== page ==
Date of Award

Spring 1-1-2016

Document Type


Degree Name

Master of Engineering (ME)


Civil, Environmental & Architectural Engineering

First Advisor

Karl G. Linden

Second Advisor

Chad J. Seidel

Third Advisor

Fernando L. Rosario-Ortiz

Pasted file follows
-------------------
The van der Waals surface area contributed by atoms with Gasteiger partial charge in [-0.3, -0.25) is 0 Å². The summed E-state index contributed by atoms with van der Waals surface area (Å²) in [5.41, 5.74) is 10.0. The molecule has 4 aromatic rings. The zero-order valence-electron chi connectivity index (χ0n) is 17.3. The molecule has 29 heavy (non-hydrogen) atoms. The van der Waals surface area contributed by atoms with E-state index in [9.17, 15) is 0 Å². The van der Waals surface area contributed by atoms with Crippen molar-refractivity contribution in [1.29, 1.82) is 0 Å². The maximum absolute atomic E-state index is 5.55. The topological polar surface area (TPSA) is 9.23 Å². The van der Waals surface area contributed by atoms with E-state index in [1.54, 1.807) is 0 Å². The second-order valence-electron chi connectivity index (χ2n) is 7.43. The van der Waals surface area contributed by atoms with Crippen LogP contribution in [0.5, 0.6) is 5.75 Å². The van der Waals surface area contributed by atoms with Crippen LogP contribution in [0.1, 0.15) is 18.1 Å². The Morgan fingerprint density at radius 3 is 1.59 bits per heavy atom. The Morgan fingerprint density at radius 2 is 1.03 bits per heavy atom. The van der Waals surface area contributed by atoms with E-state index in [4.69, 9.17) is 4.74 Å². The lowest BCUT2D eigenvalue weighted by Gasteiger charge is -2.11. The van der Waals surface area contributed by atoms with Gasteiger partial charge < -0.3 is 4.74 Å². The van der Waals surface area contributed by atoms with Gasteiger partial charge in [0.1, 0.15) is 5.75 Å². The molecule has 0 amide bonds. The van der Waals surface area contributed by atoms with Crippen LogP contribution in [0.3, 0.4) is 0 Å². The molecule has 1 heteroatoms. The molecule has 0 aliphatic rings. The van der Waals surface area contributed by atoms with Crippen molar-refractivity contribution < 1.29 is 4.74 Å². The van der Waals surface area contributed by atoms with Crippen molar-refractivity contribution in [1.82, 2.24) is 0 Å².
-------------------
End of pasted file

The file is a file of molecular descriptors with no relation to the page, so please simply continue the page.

Advanced oxidation processes (AOPs) have been recognized as a treatment technology to effectively remove a wide range of organic compounds in wastewater. Among different AOP methods, ultraviolet irradiation with hydrogen peroxide (UV/H2O2) is one of the leading technologies currently employed in numerous water treatment projects. Iron-assisted UV/H2O2, an alternative UV/AOP technology which uses photo-Fenton reactions (UV + H2O2 + iron) to increase hydroxyl radical production, has been used to effectively reduce organics at circumneutral pH; however, previous studies have evaluated iron-assisted UV/H2O2 systems using of high iron (>0.3 mg/L) and hydrogen peroxide concentrations (>10 mg/L) for wastewater treatment applications. The goal of the present study was to evaluate the enhanced oxidation potential of iron-assisted UV/H2O2 using iron levels below USEPA secondary drinking water standards (0 to 0.3 mg/L). Chemically and kinetically diverse compounds para-chlorobenzoic acid (pCBA), carbamazepine (CBZ), and n-nitrosodimethylamine (NDMA) were selected to assess if low-levels of iron increased chemical degradation, and subsequently observe chemical-specific responses to iron-enhanced UV/H2O2 treatment. A quasi-collimated low-pressure UV device was used to expose low-carbon tap water (LCT) and well water samples to UV only, and samples dosed with 5 and 10 mg/L hydrogen peroxide and incremental ferrous and ferric iron levels typical of well waters. Steady-state hydroxyl radical (HO·) production was determined using radical probe pCBA. Degradation rate constants were experimentally determined for all test scenarios and compared against modeled results. Iron-assisted UV/H2O2 efficiency at neutral pH was shown to be most influenced by photochemical and kinetic properties of the target chemical and the water matrix. Contrary to previous studies using higher levels of iron and H2O2 (>10 mg/L), chemical removal rates were not impacted by iron species, iron concentration or H2O2 concentration. With the exception of NDMA, chemical degradation was not improved in LCT water for iron-assisted UV/H2O2 scenarios presumably due to the absence of organic and inorganic ligands. For iron-assisted UV/H2O2 tests conducted in well water, a 20% increase in HO˙ production was observed as measured by the radical probe pCBA, and NDMA degradation rates increased by 14% to 24%. CBZ removal was neither improved or inhibited by the presence of iron. Interestingly, NDMA was the only chemical where iron addition increased removal rates in LCT and well water. Furthermore, iron without H2O2 addition was shown to enhance NDMA removal by 38% in LCT water and 8% in well water when compared to UV photolysis alone. This work provides an understanding of the fundamental role of iron in a UV/H2O2 systems, provides a basis for improved modeling of AOPs in the presence of iron, and could indicate a strategy for improving the efficiency of UV/AOP treatment.